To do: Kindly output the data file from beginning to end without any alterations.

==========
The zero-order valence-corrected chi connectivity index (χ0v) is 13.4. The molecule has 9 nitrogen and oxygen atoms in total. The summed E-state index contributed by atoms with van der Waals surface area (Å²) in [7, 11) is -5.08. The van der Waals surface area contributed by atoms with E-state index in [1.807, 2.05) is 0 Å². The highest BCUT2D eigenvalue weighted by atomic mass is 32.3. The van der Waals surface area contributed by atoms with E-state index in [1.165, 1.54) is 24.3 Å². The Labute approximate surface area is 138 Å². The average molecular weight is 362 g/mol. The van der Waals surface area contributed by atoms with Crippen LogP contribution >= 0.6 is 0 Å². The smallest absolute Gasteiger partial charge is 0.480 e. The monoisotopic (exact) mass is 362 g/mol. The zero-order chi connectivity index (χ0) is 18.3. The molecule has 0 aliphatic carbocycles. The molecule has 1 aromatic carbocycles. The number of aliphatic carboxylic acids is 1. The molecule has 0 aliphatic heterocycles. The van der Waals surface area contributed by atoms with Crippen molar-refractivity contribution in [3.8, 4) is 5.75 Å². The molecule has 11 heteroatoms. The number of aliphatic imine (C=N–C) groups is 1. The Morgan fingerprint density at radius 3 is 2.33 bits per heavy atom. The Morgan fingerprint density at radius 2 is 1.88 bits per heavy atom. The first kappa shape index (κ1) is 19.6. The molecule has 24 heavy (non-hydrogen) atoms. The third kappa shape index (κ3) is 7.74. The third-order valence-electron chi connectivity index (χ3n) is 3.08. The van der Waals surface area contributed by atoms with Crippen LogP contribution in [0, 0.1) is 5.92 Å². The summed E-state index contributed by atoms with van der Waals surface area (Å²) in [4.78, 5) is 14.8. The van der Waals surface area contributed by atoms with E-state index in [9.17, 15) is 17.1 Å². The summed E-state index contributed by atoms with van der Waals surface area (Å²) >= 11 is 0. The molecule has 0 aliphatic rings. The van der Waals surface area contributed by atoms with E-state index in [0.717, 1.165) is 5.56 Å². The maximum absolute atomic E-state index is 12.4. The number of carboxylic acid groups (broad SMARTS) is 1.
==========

The zero-order valence-corrected chi connectivity index (χ0v) is 13.4. The molecule has 9 nitrogen and oxygen atoms in total. The summed E-state index contributed by atoms with van der Waals surface area (Å²) in [7, 11) is -5.08. The van der Waals surface area contributed by atoms with E-state index in [1.807, 2.05) is 0 Å². The highest BCUT2D eigenvalue weighted by atomic mass is 32.3. The van der Waals surface area contributed by atoms with E-state index in [1.165, 1.54) is 24.3 Å². The Labute approximate surface area is 138 Å². The average molecular weight is 362 g/mol. The van der Waals surface area contributed by atoms with Crippen LogP contribution >= 0.6 is 0 Å². The smallest absolute Gasteiger partial charge is 0.480 e. The monoisotopic (exact) mass is 362 g/mol. The zero-order chi connectivity index (χ0) is 18.3. The molecule has 0 aliphatic carbocycles. The molecule has 1 aromatic carbocycles. The number of aliphatic carboxylic acids is 1. The molecule has 0 aliphatic heterocycles. The van der Waals surface area contributed by atoms with Crippen molar-refractivity contribution in [3.8, 4) is 5.75 Å². The molecule has 11 heteroatoms. The number of aliphatic imine (C=N–C) groups is 1. The Morgan fingerprint density at radius 3 is 2.33 bits per heavy atom. The Morgan fingerprint density at radius 2 is 1.88 bits per heavy atom. The first kappa shape index (κ1) is 19.6. The molecule has 24 heavy (non-hydrogen) atoms. The third kappa shape index (κ3) is 7.74. The third-order valence-electron chi connectivity index (χ3n) is 3.08. The van der Waals surface area contributed by atoms with Crippen LogP contribution in [0, 0.1) is 5.92 Å². The summed E-state index contributed by atoms with van der Waals surface area (Å²) in [4.78, 5) is 14.8. The van der Waals surface area contributed by atoms with E-state index in [9.17, 15) is 17.1 Å². The summed E-state index contributed by atoms with van der Waals surface area (Å²) >= 11 is 0. The molecule has 0 aliphatic rings. The van der Waals surface area contributed by atoms with E-state index in [0.717, 1.165) is 5.56 Å². The maximum absolute atomic E-state index is 12.4. The number of carboxylic acid groups (broad SMARTS) is 1.